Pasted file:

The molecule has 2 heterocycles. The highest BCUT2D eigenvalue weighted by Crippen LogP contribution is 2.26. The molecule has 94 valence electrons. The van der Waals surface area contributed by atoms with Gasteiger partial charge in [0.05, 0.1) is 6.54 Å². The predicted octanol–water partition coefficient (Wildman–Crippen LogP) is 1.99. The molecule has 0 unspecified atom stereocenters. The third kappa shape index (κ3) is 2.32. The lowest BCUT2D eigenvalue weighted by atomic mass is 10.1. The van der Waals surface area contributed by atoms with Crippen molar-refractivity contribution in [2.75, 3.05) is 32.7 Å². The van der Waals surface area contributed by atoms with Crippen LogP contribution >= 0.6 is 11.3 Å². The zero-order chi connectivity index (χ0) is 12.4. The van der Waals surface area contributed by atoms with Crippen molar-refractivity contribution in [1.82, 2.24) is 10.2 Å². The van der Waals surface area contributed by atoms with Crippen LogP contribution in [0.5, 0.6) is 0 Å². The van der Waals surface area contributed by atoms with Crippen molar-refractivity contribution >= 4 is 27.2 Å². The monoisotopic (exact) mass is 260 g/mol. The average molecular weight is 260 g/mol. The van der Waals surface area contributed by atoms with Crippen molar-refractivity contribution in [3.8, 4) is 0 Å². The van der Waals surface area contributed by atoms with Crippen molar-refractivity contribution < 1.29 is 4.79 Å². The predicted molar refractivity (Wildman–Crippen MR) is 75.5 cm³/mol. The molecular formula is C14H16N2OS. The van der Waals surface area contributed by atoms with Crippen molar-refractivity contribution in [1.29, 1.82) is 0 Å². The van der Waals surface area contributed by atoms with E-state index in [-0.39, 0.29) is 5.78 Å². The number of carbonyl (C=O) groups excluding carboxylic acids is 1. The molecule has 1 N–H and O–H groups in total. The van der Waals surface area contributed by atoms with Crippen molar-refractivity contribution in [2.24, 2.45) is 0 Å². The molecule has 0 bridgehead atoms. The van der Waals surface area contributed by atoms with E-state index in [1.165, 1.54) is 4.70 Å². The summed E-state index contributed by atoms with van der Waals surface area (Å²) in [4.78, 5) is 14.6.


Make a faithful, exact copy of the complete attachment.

The molecule has 2 heterocycles. The highest BCUT2D eigenvalue weighted by Crippen LogP contribution is 2.26. The molecule has 94 valence electrons. The van der Waals surface area contributed by atoms with Gasteiger partial charge in [0.05, 0.1) is 6.54 Å². The predicted octanol–water partition coefficient (Wildman–Crippen LogP) is 1.99. The molecule has 0 unspecified atom stereocenters. The third kappa shape index (κ3) is 2.32. The lowest BCUT2D eigenvalue weighted by atomic mass is 10.1. The van der Waals surface area contributed by atoms with Crippen molar-refractivity contribution in [2.75, 3.05) is 32.7 Å². The van der Waals surface area contributed by atoms with Crippen LogP contribution >= 0.6 is 11.3 Å². The zero-order chi connectivity index (χ0) is 12.4. The van der Waals surface area contributed by atoms with Crippen molar-refractivity contribution in [1.82, 2.24) is 10.2 Å². The van der Waals surface area contributed by atoms with Crippen LogP contribution in [0.5, 0.6) is 0 Å². The van der Waals surface area contributed by atoms with Crippen molar-refractivity contribution >= 4 is 27.2 Å². The monoisotopic (exact) mass is 260 g/mol. The average molecular weight is 260 g/mol. The van der Waals surface area contributed by atoms with Crippen molar-refractivity contribution in [3.8, 4) is 0 Å². The van der Waals surface area contributed by atoms with Crippen molar-refractivity contribution < 1.29 is 4.79 Å². The predicted molar refractivity (Wildman–Crippen MR) is 75.5 cm³/mol. The molecular formula is C14H16N2OS. The van der Waals surface area contributed by atoms with Crippen molar-refractivity contribution in [1.29, 1.82) is 0 Å². The van der Waals surface area contributed by atoms with E-state index in [-0.39, 0.29) is 5.78 Å². The number of carbonyl (C=O) groups excluding carboxylic acids is 1. The molecule has 1 N–H and O–H groups in total. The van der Waals surface area contributed by atoms with Crippen molar-refractivity contribution in [2.24, 2.45) is 0 Å². The molecule has 0 bridgehead atoms. The van der Waals surface area contributed by atoms with E-state index in [1.165, 1.54) is 4.70 Å². The summed E-state index contributed by atoms with van der Waals surface area (Å²) in [4.78, 5) is 14.6.